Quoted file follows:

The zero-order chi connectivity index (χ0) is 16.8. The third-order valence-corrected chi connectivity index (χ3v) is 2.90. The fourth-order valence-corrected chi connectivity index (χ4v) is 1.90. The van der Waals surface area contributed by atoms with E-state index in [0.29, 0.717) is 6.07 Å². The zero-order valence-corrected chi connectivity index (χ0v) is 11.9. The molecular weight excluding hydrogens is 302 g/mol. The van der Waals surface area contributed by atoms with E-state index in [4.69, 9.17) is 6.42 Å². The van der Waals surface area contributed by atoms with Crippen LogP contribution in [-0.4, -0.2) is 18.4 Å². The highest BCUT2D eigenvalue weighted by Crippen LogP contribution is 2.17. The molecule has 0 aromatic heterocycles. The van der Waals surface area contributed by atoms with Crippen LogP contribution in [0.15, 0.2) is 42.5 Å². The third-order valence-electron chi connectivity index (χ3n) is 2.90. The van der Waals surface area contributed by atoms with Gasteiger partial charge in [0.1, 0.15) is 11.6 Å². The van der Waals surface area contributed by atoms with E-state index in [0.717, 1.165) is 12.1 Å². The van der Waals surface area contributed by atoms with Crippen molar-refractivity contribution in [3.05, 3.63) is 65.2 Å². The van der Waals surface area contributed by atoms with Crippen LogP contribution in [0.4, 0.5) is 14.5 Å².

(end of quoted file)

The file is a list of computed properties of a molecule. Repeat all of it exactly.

The zero-order chi connectivity index (χ0) is 16.8. The third-order valence-corrected chi connectivity index (χ3v) is 2.90. The fourth-order valence-corrected chi connectivity index (χ4v) is 1.90. The van der Waals surface area contributed by atoms with E-state index in [0.29, 0.717) is 6.07 Å². The zero-order valence-corrected chi connectivity index (χ0v) is 11.9. The molecular weight excluding hydrogens is 302 g/mol. The van der Waals surface area contributed by atoms with E-state index in [4.69, 9.17) is 6.42 Å². The van der Waals surface area contributed by atoms with Crippen LogP contribution in [-0.4, -0.2) is 18.4 Å². The highest BCUT2D eigenvalue weighted by Crippen LogP contribution is 2.17. The molecule has 0 aromatic heterocycles. The van der Waals surface area contributed by atoms with Crippen LogP contribution in [0.15, 0.2) is 42.5 Å². The third-order valence-electron chi connectivity index (χ3n) is 2.90. The van der Waals surface area contributed by atoms with Gasteiger partial charge in [0.1, 0.15) is 11.6 Å². The van der Waals surface area contributed by atoms with E-state index in [0.717, 1.165) is 12.1 Å². The van der Waals surface area contributed by atoms with Crippen molar-refractivity contribution in [3.05, 3.63) is 65.2 Å². The van der Waals surface area contributed by atoms with Crippen LogP contribution in [0.4, 0.5) is 14.5 Å².